Olivier Andriès, who has been the CEO of Turbomeca since June, predicts that helicopter engines will become fuel-electric hybrids around 2030. He also predicted that, in about 20 years, conventional turbine engine performance will be close to an asymptote. By that, he meant further improvement of turbine technology will be enormously difficult and expensive, if not impossible. So the next step will be hybridization, he said. “We will see integrated propulsion systems using thermodynamic and electric solutions,” he told AIN.
The in-development Kamov Ka-226T light twin, a Turbomeca-powered version of the Russian coaxial-rotor helicopter, has taken part in research training for the Winter Olympics that are to take place in 2014 in Sochi, Russia.
EASA certified the Turbomeca Arrius 2G1 turboshaft that powers the Kamov Ka-226T light twin, Kamov parent company Russian Helicopters announced this week. The Ka-226T is a coaxial-rotor helicopter that features a service ceiling of 24,000 feet, according to the manufacturer. It seats eight, including the pilot, and has an mtow of 7,900 pounds.
During the China Helicopter Exposition in Tianjin, Turbomeca announced its Arriel 2B1A engine is to power the Avicopter AC311.
As the Eurocopter EC145 T2 light twin helicopter has completed “hot and high” testing, the manufacturer has released “promising” performance estimates.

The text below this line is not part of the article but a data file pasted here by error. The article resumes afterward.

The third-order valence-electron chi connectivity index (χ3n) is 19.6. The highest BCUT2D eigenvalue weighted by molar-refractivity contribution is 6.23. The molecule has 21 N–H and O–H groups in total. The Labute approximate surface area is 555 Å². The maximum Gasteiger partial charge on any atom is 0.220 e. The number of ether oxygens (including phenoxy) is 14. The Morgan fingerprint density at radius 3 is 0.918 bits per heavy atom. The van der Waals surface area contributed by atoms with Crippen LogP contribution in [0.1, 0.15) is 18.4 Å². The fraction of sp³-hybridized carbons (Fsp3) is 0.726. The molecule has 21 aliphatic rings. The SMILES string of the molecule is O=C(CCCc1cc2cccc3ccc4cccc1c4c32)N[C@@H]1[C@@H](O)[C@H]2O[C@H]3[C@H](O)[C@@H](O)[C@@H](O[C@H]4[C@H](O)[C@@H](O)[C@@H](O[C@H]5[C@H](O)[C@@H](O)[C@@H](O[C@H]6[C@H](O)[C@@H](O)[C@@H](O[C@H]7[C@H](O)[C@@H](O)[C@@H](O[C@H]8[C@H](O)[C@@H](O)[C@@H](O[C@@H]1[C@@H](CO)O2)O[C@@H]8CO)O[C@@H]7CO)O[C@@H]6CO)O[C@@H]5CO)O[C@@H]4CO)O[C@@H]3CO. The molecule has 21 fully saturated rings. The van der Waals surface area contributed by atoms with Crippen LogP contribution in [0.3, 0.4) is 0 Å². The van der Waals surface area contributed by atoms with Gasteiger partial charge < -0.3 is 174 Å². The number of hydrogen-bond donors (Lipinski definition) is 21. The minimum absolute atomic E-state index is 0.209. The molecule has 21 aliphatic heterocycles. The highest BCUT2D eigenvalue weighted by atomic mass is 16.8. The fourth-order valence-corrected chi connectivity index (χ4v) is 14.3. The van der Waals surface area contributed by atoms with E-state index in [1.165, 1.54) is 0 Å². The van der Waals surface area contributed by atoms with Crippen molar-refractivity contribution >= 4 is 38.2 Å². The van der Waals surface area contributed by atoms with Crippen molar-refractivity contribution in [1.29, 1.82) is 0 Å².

The top three spots for product support among turbofan builders remain unchanged this year from last year’s rankings: Williams retains the number-one position, followed by Rolls-Royce and Pratt & Whitney Canada, separated this year by one hundredth of a point.
Eurocopter has fully launched the replacement program for its AS365/EC155 Dauphin and is targeting 2016 for entry into service for the first iteration, with a more advanced version to enter service several years later. Codenamed X4, the helicopter will feature a radically new cockpit, fly-by-wire controls and low-noise main rotor blades.
At Turbomeca’s factory in Bordes, southwest France, 2011 production is expected to be close to 1,000 turboshaft engines. The number of annual deliveries dwindled to 800 in 2010, after an average of 750 in the early 2000s and a peak at 1,300 in 2008.
Turbomeca has received EASA certification for its 950-shp Arriel 2D turboshaft, destined to power the Eurocopter AS350B3e Squirrel. The Arriel 2D is said to provide better performance (its predecessor stood at 848 shp) for lower fuel consumption. The initial 4,000-hour TBO is expected to increase to 6,000 hours.
Certification of the Avicopter AC352 medium twin (previously known as the Z15, the Chinese version of the jointly developed Eurocopter EC175) is now pegged for 2014, two years later than the original 2012 target. The AC352 passed some static tests in March. The Ardiden 3C/WZ-16 engine, a Turbomeca-Avic Engine Dongan cooperation, is to be certified in 2013.